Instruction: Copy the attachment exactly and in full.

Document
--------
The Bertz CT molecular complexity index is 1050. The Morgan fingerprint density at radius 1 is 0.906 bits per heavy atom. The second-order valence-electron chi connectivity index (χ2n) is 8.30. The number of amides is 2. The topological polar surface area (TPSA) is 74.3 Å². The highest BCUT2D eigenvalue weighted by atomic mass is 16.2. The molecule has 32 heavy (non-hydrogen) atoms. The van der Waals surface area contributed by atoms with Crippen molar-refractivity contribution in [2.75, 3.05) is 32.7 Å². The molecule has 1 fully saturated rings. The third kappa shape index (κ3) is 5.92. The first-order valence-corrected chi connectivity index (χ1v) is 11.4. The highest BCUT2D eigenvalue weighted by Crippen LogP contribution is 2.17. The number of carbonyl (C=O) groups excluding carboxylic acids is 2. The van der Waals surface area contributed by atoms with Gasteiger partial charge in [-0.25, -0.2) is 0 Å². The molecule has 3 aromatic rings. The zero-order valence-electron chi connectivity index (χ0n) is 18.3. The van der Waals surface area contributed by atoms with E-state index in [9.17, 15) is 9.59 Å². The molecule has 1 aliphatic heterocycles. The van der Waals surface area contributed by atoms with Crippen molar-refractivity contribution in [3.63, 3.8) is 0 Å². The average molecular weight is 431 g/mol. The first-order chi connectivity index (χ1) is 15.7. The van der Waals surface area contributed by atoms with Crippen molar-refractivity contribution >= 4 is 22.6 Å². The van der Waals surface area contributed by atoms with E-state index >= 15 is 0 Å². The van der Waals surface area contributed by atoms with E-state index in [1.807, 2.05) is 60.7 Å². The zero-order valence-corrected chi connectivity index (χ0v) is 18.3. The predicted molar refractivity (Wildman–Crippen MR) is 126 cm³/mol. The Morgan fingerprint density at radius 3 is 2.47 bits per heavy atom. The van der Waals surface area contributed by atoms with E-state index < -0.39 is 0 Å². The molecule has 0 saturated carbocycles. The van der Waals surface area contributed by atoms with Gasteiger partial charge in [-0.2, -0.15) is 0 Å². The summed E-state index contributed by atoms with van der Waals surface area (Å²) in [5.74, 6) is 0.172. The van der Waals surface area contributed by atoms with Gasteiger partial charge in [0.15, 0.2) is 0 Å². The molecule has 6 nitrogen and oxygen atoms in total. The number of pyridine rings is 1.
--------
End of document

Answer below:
The Bertz CT molecular complexity index is 1050. The Morgan fingerprint density at radius 1 is 0.906 bits per heavy atom. The second-order valence-electron chi connectivity index (χ2n) is 8.30. The number of amides is 2. The topological polar surface area (TPSA) is 74.3 Å². The highest BCUT2D eigenvalue weighted by atomic mass is 16.2. The molecule has 32 heavy (non-hydrogen) atoms. The van der Waals surface area contributed by atoms with Crippen molar-refractivity contribution in [2.75, 3.05) is 32.7 Å². The molecule has 1 fully saturated rings. The third kappa shape index (κ3) is 5.92. The first-order valence-corrected chi connectivity index (χ1v) is 11.4. The highest BCUT2D eigenvalue weighted by Crippen LogP contribution is 2.17. The number of carbonyl (C=O) groups excluding carboxylic acids is 2. The van der Waals surface area contributed by atoms with Gasteiger partial charge in [-0.25, -0.2) is 0 Å². The molecule has 3 aromatic rings. The zero-order valence-electron chi connectivity index (χ0n) is 18.3. The van der Waals surface area contributed by atoms with E-state index in [9.17, 15) is 9.59 Å². The molecule has 1 aliphatic heterocycles. The van der Waals surface area contributed by atoms with Crippen molar-refractivity contribution in [3.63, 3.8) is 0 Å². The average molecular weight is 431 g/mol. The first-order chi connectivity index (χ1) is 15.7. The van der Waals surface area contributed by atoms with Crippen molar-refractivity contribution >= 4 is 22.6 Å². The van der Waals surface area contributed by atoms with E-state index >= 15 is 0 Å². The van der Waals surface area contributed by atoms with E-state index in [1.807, 2.05) is 60.7 Å². The zero-order valence-corrected chi connectivity index (χ0v) is 18.3. The predicted molar refractivity (Wildman–Crippen MR) is 126 cm³/mol. The Morgan fingerprint density at radius 3 is 2.47 bits per heavy atom. The van der Waals surface area contributed by atoms with E-state index < -0.39 is 0 Å². The molecule has 0 saturated carbocycles. The van der Waals surface area contributed by atoms with Gasteiger partial charge in [-0.2, -0.15) is 0 Å². The summed E-state index contributed by atoms with van der Waals surface area (Å²) in [5.74, 6) is 0.172. The van der Waals surface area contributed by atoms with Gasteiger partial charge in [0.15, 0.2) is 0 Å². The molecule has 6 nitrogen and oxygen atoms in total. The number of pyridine rings is 1.